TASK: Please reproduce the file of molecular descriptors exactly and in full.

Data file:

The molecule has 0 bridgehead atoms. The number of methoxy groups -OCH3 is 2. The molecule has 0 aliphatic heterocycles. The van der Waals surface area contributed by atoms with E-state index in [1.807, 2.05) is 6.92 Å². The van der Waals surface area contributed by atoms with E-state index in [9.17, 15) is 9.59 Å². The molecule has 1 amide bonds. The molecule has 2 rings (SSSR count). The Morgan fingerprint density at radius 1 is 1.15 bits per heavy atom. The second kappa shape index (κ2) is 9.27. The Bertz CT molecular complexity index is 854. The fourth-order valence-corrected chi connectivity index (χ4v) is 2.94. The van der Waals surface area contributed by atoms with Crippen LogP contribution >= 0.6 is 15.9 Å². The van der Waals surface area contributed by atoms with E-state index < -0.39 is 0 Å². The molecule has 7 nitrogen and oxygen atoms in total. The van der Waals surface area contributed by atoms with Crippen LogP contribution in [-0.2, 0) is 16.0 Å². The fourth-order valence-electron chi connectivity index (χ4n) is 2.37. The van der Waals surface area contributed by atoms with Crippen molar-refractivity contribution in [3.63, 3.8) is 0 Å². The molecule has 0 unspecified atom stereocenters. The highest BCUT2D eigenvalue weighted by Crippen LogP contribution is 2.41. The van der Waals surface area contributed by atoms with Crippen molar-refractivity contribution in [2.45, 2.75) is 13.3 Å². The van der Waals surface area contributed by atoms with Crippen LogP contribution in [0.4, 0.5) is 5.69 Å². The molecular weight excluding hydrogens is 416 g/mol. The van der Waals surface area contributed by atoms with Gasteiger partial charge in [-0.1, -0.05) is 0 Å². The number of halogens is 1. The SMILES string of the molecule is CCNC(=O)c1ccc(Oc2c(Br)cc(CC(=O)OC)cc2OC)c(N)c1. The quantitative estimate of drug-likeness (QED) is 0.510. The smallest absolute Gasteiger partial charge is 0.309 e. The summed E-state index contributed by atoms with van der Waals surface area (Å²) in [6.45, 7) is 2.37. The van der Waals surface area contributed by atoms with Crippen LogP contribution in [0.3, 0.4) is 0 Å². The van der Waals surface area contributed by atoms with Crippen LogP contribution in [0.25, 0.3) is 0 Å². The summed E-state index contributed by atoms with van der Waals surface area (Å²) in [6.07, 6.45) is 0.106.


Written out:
The molecule has 0 bridgehead atoms. The number of methoxy groups -OCH3 is 2. The molecule has 0 aliphatic heterocycles. The van der Waals surface area contributed by atoms with E-state index in [1.807, 2.05) is 6.92 Å². The van der Waals surface area contributed by atoms with E-state index in [9.17, 15) is 9.59 Å². The molecule has 1 amide bonds. The molecule has 2 rings (SSSR count). The Morgan fingerprint density at radius 1 is 1.15 bits per heavy atom. The second kappa shape index (κ2) is 9.27. The Bertz CT molecular complexity index is 854. The fourth-order valence-corrected chi connectivity index (χ4v) is 2.94. The van der Waals surface area contributed by atoms with Crippen LogP contribution >= 0.6 is 15.9 Å². The van der Waals surface area contributed by atoms with E-state index < -0.39 is 0 Å². The molecule has 7 nitrogen and oxygen atoms in total. The van der Waals surface area contributed by atoms with Crippen LogP contribution in [-0.2, 0) is 16.0 Å². The fourth-order valence-electron chi connectivity index (χ4n) is 2.37. The van der Waals surface area contributed by atoms with Crippen molar-refractivity contribution in [3.63, 3.8) is 0 Å². The molecule has 0 unspecified atom stereocenters. The highest BCUT2D eigenvalue weighted by Crippen LogP contribution is 2.41. The van der Waals surface area contributed by atoms with Crippen molar-refractivity contribution in [2.45, 2.75) is 13.3 Å². The van der Waals surface area contributed by atoms with Crippen LogP contribution in [0.4, 0.5) is 5.69 Å². The molecular weight excluding hydrogens is 416 g/mol. The van der Waals surface area contributed by atoms with Gasteiger partial charge in [-0.1, -0.05) is 0 Å². The number of halogens is 1. The SMILES string of the molecule is CCNC(=O)c1ccc(Oc2c(Br)cc(CC(=O)OC)cc2OC)c(N)c1. The quantitative estimate of drug-likeness (QED) is 0.510. The smallest absolute Gasteiger partial charge is 0.309 e. The summed E-state index contributed by atoms with van der Waals surface area (Å²) in [6.45, 7) is 2.37. The van der Waals surface area contributed by atoms with Crippen LogP contribution in [0.3, 0.4) is 0 Å². The van der Waals surface area contributed by atoms with Crippen LogP contribution in [0.25, 0.3) is 0 Å². The summed E-state index contributed by atoms with van der Waals surface area (Å²) in [6.07, 6.45) is 0.106.